5 ways to keep colds at bay this winter
Avoiding the discomfort and distress, not to mention the goop, that come with coughs and colds, is surely a winter priority. Colds and coughs are as much part of winter life as dark nights and icy roads. To many they are inevitable. It is unlikely that any one measure will prevent a cold developing. According to nhs.uk, we are all carrying the common cold virus but getting cold allows the symptoms to develop fully. With our ‘5 ways to keep a cold at bay’ you can take a sensible approach to reduce your risk.
Here are our 5 top-tips for cold control...
1. Keep warm
Wrapping up well and keeping warm is straight forward; Put on a good coat, wear scarves, gloves and hats and make sure your footwear is warm. Hot showers and baths are great for maintaining a good degree of warmth in your system and will help you relax. Snuggling up with a hot water bottle, a pet or favourite human whilst watching television is one of the loveliest ways to keep warm and prevent a cold developing.
2. Warm up from the inside, too
As always, what you put into your body is as important as what goes on the outside. Hot food and drink is crucial to keeping your body’s natural thermostat ticking over properly. Health crazes promote salad and cold fruit but this is a no-no in winter. In Chinese medical terms these foods prevent your body from clearing 'Damp', which is one of the primary causes of lingering colds. Keep all your food warm, eat nourishing soups and drink black, or Pu’erh teas instead of green. Winter and Christmas flavours are perfect warming aids so fill up on the warming spices such as cinnamon, ginger, clove, nutmeg and star anise. To make a lovely chai with black tea & spices see Katherine’s Winter Warmer. Keep to a balanced, nourishing and warm diet.
3. Don't skimp on sleep
There’s a lot to do this time of year, especially in the run up to Christmas and it’s all too easy to get worn out before the fun starts. Of course, having fun can be tiring too and when you’re tired your immune system struggles to do its job, which is keeping all the lurgies in check. Sleep and rest are the first thing to suffer when we are busy so try to be prepared. If you know you are going to have a late night go to bed earlier or sleep in a bit later than normal. If you’ve had a disturbed or sleepless night having an afternoon nap or early night can help to balance the deficit. Sometimes sleep feels like a treat but it is an essential so don’t skimp if you want to keep cold free.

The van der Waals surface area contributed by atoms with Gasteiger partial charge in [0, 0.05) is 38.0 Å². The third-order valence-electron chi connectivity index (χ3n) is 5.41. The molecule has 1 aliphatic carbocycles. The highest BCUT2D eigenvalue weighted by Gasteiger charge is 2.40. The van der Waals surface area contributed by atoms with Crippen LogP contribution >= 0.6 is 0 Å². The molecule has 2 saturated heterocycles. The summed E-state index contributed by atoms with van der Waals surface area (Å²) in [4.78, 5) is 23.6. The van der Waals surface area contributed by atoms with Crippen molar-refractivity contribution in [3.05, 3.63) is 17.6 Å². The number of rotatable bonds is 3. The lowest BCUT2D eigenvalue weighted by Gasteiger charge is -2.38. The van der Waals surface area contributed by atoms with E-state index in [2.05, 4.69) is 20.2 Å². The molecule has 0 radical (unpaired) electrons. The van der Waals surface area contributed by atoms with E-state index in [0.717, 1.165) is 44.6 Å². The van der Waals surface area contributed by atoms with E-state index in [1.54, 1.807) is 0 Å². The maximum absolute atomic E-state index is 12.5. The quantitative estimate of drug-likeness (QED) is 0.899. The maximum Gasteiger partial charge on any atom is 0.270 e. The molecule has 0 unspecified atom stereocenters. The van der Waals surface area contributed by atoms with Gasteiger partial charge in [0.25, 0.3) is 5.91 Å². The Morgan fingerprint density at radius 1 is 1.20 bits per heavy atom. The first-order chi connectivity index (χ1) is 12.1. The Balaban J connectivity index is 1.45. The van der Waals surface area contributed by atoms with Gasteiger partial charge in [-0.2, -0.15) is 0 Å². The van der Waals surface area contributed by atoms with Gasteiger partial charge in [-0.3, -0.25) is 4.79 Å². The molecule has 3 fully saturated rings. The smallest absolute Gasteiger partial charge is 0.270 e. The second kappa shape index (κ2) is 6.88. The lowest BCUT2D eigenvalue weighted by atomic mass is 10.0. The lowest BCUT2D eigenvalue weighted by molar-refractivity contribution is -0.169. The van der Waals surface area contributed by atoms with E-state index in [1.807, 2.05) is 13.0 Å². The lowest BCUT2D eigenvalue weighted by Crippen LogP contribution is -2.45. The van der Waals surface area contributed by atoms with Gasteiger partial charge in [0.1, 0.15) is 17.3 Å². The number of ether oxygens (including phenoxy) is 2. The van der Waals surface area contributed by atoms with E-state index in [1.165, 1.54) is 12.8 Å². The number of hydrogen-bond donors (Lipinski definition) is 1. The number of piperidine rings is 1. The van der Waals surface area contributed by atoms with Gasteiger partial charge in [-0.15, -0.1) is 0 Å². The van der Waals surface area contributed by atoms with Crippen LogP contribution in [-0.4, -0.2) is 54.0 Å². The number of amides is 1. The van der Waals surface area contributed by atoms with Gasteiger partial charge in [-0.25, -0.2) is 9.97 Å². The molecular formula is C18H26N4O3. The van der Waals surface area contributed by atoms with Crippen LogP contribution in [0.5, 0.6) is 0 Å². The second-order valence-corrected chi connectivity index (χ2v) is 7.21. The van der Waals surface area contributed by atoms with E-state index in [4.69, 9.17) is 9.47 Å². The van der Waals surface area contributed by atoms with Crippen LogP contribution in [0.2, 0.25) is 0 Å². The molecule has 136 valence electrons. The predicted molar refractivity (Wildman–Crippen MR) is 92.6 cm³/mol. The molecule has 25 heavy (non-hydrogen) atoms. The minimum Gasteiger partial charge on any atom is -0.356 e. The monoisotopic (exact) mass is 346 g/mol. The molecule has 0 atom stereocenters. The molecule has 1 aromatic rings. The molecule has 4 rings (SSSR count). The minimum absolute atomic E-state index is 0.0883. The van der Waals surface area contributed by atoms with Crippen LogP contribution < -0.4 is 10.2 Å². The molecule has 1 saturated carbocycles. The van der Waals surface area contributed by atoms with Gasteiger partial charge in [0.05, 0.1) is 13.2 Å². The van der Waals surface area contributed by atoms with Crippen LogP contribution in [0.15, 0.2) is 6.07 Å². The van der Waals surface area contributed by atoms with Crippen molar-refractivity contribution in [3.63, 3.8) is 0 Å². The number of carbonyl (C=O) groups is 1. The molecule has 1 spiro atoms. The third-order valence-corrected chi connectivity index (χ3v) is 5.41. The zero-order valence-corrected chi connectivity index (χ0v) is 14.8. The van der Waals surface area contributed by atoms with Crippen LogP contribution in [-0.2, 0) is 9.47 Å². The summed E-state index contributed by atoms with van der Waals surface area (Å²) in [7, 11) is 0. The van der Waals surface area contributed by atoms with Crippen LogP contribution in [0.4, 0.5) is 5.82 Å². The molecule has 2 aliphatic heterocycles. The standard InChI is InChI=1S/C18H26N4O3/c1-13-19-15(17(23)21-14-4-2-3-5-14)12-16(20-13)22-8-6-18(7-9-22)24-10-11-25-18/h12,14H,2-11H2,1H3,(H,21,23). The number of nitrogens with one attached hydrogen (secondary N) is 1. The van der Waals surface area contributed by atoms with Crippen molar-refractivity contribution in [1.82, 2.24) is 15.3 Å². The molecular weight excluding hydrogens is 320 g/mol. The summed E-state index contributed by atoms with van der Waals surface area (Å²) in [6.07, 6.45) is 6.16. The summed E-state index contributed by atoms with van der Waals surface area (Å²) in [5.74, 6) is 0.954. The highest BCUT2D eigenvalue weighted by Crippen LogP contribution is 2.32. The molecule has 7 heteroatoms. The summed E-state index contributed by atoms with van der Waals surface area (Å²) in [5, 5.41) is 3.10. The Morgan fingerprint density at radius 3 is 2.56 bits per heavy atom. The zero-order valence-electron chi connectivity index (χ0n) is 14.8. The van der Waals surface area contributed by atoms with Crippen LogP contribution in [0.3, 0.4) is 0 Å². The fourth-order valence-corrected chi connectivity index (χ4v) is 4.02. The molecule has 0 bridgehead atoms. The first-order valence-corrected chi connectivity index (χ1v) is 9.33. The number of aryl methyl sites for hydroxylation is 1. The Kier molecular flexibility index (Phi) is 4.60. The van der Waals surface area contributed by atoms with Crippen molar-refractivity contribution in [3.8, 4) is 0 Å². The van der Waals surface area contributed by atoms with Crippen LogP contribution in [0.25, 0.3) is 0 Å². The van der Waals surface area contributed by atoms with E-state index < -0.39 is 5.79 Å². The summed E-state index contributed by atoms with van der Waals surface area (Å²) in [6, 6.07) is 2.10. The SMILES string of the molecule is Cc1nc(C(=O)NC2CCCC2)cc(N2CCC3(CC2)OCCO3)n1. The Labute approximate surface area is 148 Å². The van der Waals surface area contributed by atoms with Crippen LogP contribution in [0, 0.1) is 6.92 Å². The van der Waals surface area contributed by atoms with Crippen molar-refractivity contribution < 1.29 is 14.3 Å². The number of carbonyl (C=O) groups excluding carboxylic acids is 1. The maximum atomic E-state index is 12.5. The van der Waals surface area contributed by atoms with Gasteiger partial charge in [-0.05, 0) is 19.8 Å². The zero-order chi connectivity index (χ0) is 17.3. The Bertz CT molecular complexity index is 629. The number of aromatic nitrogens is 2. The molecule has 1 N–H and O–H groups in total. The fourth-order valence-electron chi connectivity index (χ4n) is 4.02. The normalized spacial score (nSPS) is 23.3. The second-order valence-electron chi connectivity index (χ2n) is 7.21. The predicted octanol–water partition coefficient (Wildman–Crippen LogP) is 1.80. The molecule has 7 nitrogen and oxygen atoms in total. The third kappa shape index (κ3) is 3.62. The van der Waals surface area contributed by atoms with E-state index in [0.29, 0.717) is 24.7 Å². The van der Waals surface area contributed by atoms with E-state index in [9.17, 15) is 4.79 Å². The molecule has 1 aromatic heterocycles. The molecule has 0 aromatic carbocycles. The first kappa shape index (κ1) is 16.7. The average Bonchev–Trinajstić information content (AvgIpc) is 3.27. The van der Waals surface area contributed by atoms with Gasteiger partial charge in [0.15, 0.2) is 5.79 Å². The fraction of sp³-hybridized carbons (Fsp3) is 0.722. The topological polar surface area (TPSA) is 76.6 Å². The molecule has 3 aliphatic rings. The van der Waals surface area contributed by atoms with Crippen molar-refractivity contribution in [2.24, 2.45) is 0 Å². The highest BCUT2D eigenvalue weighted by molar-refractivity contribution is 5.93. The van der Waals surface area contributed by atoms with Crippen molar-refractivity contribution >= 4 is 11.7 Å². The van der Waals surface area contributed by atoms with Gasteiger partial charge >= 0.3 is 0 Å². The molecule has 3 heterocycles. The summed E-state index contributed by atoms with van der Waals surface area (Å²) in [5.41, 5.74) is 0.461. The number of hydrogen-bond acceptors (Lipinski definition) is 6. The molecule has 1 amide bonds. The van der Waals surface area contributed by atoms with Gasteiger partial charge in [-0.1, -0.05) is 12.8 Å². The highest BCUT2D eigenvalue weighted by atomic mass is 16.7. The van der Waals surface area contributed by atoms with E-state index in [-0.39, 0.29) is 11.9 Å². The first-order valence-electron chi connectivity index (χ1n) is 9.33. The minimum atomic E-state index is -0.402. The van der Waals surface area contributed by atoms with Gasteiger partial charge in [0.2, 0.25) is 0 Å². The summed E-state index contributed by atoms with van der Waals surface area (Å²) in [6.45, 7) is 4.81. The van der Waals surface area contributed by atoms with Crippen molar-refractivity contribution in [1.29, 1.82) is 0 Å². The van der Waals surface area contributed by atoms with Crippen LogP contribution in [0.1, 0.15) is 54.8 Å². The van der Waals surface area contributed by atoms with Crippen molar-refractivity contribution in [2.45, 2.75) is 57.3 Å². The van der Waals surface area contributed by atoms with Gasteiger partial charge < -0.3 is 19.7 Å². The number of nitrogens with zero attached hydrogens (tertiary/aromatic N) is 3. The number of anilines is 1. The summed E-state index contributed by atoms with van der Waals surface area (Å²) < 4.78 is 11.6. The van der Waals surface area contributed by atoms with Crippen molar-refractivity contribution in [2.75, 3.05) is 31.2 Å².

4. Keep dry
Crisp air and long low light with soft edged shadows stretching among the puddles and paths is wonderful, so a bracing winter walk is always very tempting. Walking through mud and puddles may be unavoidable at times and wet feet are a party for the cold. Just like getting cold, getting wet will allow the cold symptoms to develop. Cardiff University’s Common Cold Centre conducted a study in which incidences of the common cold were compared between people who chilled their feet in cold water for twenty minutes and people who didn’t. The study showed that those whose feet were chilled were twice as likely to develop a cold than those whose feet remained toasty. Simple conclusion: try not to get wet and dry off thoroughly if you do.
“Don’t come too close, I’ve got a cold!” This dramatic refrain is as plentiful at Christmas as “Silent Night” or “Ding Dong Merrily on High”. It is the all too common chorus of winter and is swiftly followed by a bout of coughing or sneezing fit to shake the stars from the sky and the phrase “Don’t worry I’m not contagious”. By the time this has taken place a layer of cold virus has been spread across the area of the sneeze or cough. Most people use their hands to block sneezes and coughs and this is where transmission to door handles, taps, and items that are passed between two people will occur. A good precaution is to wash your hands regularly or apply an anti-bacterial gel. It’s hard to avoid the cold virus but keeping hands clean and not touching eyes, nose and mouth will reduce your chances of developing a full cold.
To find out more about teas and herbals for colds visit our teablog at coriniumeastern teas.co.uk